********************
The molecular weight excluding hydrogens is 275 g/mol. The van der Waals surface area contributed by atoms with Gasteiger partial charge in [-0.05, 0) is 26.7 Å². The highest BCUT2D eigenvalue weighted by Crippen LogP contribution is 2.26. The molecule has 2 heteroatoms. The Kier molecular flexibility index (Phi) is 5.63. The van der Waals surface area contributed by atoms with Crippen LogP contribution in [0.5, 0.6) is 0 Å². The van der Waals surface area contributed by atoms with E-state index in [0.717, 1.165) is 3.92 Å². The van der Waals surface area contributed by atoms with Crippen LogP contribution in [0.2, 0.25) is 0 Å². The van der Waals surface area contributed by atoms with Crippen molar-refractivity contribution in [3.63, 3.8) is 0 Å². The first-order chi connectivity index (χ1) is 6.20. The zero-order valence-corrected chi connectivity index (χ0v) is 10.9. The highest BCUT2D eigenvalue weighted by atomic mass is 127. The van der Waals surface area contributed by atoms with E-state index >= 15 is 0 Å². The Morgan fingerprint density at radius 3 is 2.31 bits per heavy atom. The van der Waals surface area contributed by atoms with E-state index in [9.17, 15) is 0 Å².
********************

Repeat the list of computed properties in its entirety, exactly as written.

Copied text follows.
The molecular weight excluding hydrogens is 275 g/mol. The van der Waals surface area contributed by atoms with Gasteiger partial charge in [-0.05, 0) is 26.7 Å². The highest BCUT2D eigenvalue weighted by Crippen LogP contribution is 2.26. The molecule has 2 heteroatoms. The Kier molecular flexibility index (Phi) is 5.63. The van der Waals surface area contributed by atoms with Crippen LogP contribution in [0.5, 0.6) is 0 Å². The van der Waals surface area contributed by atoms with E-state index in [0.717, 1.165) is 3.92 Å². The van der Waals surface area contributed by atoms with Crippen LogP contribution in [0.2, 0.25) is 0 Å². The van der Waals surface area contributed by atoms with Crippen molar-refractivity contribution in [3.63, 3.8) is 0 Å². The first-order chi connectivity index (χ1) is 6.20. The zero-order valence-corrected chi connectivity index (χ0v) is 10.9. The highest BCUT2D eigenvalue weighted by atomic mass is 127. The van der Waals surface area contributed by atoms with E-state index >= 15 is 0 Å². The Morgan fingerprint density at radius 3 is 2.31 bits per heavy atom. The van der Waals surface area contributed by atoms with E-state index in [9.17, 15) is 0 Å².